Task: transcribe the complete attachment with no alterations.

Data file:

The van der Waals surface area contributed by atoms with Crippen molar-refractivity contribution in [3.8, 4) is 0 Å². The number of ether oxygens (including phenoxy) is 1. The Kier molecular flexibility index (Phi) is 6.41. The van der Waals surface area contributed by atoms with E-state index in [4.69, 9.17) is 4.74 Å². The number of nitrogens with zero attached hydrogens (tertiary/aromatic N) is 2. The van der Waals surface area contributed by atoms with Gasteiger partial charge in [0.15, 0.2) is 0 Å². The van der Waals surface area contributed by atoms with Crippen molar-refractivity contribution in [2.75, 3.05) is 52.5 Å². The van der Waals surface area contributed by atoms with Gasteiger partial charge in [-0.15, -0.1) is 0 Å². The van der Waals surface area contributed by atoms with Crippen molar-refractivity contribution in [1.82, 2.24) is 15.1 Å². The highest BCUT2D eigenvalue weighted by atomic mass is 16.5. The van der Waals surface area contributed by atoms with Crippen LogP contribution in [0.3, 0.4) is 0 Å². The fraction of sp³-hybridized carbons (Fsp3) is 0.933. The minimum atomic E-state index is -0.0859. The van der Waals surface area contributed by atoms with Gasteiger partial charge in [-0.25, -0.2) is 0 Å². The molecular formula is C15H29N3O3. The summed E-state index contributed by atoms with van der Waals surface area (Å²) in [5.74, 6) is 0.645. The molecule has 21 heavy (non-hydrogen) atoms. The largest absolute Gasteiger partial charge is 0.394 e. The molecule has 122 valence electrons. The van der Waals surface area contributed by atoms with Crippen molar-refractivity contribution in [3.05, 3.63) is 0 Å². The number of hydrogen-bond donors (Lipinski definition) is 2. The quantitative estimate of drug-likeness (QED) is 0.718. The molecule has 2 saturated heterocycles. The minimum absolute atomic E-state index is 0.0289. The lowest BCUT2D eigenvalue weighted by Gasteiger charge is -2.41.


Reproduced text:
The van der Waals surface area contributed by atoms with Crippen molar-refractivity contribution in [3.8, 4) is 0 Å². The number of ether oxygens (including phenoxy) is 1. The Kier molecular flexibility index (Phi) is 6.41. The van der Waals surface area contributed by atoms with E-state index in [4.69, 9.17) is 4.74 Å². The number of nitrogens with zero attached hydrogens (tertiary/aromatic N) is 2. The van der Waals surface area contributed by atoms with Gasteiger partial charge in [0.15, 0.2) is 0 Å². The van der Waals surface area contributed by atoms with Crippen molar-refractivity contribution in [2.75, 3.05) is 52.5 Å². The van der Waals surface area contributed by atoms with Gasteiger partial charge in [-0.15, -0.1) is 0 Å². The van der Waals surface area contributed by atoms with Crippen molar-refractivity contribution in [1.82, 2.24) is 15.1 Å². The highest BCUT2D eigenvalue weighted by atomic mass is 16.5. The van der Waals surface area contributed by atoms with Crippen LogP contribution in [0.3, 0.4) is 0 Å². The fraction of sp³-hybridized carbons (Fsp3) is 0.933. The minimum atomic E-state index is -0.0859. The van der Waals surface area contributed by atoms with Gasteiger partial charge in [-0.25, -0.2) is 0 Å². The molecular formula is C15H29N3O3. The summed E-state index contributed by atoms with van der Waals surface area (Å²) in [5.74, 6) is 0.645. The molecule has 21 heavy (non-hydrogen) atoms. The largest absolute Gasteiger partial charge is 0.394 e. The molecule has 122 valence electrons. The van der Waals surface area contributed by atoms with Crippen molar-refractivity contribution in [3.05, 3.63) is 0 Å². The number of hydrogen-bond donors (Lipinski definition) is 2. The quantitative estimate of drug-likeness (QED) is 0.718. The molecule has 2 saturated heterocycles. The minimum absolute atomic E-state index is 0.0289. The lowest BCUT2D eigenvalue weighted by Gasteiger charge is -2.41.